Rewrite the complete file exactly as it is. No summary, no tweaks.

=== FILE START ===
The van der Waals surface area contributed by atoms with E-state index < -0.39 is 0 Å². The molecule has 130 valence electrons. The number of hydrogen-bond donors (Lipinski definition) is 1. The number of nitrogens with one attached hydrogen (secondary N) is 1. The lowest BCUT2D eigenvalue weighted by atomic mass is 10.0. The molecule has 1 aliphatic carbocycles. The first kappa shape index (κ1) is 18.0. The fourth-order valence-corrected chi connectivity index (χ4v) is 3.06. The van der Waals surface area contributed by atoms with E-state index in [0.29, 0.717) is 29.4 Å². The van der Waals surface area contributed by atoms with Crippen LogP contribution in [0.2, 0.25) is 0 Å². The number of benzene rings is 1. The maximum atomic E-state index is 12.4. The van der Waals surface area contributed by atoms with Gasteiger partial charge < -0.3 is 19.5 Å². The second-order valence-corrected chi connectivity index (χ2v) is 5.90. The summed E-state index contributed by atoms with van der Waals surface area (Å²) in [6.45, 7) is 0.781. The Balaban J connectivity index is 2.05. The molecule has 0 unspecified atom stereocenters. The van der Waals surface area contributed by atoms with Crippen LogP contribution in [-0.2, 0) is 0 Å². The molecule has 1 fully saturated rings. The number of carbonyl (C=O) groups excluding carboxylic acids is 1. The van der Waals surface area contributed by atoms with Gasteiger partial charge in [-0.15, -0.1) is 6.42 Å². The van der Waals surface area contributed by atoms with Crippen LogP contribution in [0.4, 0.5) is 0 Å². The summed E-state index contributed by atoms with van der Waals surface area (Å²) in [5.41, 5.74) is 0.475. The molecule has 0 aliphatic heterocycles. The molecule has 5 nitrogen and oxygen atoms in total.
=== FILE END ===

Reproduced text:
The van der Waals surface area contributed by atoms with E-state index < -0.39 is 0 Å². The molecule has 130 valence electrons. The number of hydrogen-bond donors (Lipinski definition) is 1. The number of nitrogens with one attached hydrogen (secondary N) is 1. The lowest BCUT2D eigenvalue weighted by atomic mass is 10.0. The molecule has 1 aliphatic carbocycles. The first kappa shape index (κ1) is 18.0. The fourth-order valence-corrected chi connectivity index (χ4v) is 3.06. The van der Waals surface area contributed by atoms with E-state index in [0.29, 0.717) is 29.4 Å². The van der Waals surface area contributed by atoms with Crippen LogP contribution in [0.2, 0.25) is 0 Å². The number of benzene rings is 1. The maximum atomic E-state index is 12.4. The van der Waals surface area contributed by atoms with Gasteiger partial charge < -0.3 is 19.5 Å². The second-order valence-corrected chi connectivity index (χ2v) is 5.90. The summed E-state index contributed by atoms with van der Waals surface area (Å²) in [6.45, 7) is 0.781. The Balaban J connectivity index is 2.05. The molecule has 0 unspecified atom stereocenters. The van der Waals surface area contributed by atoms with Crippen LogP contribution in [-0.2, 0) is 0 Å². The molecule has 1 fully saturated rings. The number of carbonyl (C=O) groups excluding carboxylic acids is 1. The van der Waals surface area contributed by atoms with Gasteiger partial charge in [-0.15, -0.1) is 6.42 Å². The van der Waals surface area contributed by atoms with Crippen LogP contribution in [0.4, 0.5) is 0 Å². The summed E-state index contributed by atoms with van der Waals surface area (Å²) in [5.41, 5.74) is 0.475. The molecule has 0 aliphatic heterocycles. The molecule has 5 nitrogen and oxygen atoms in total.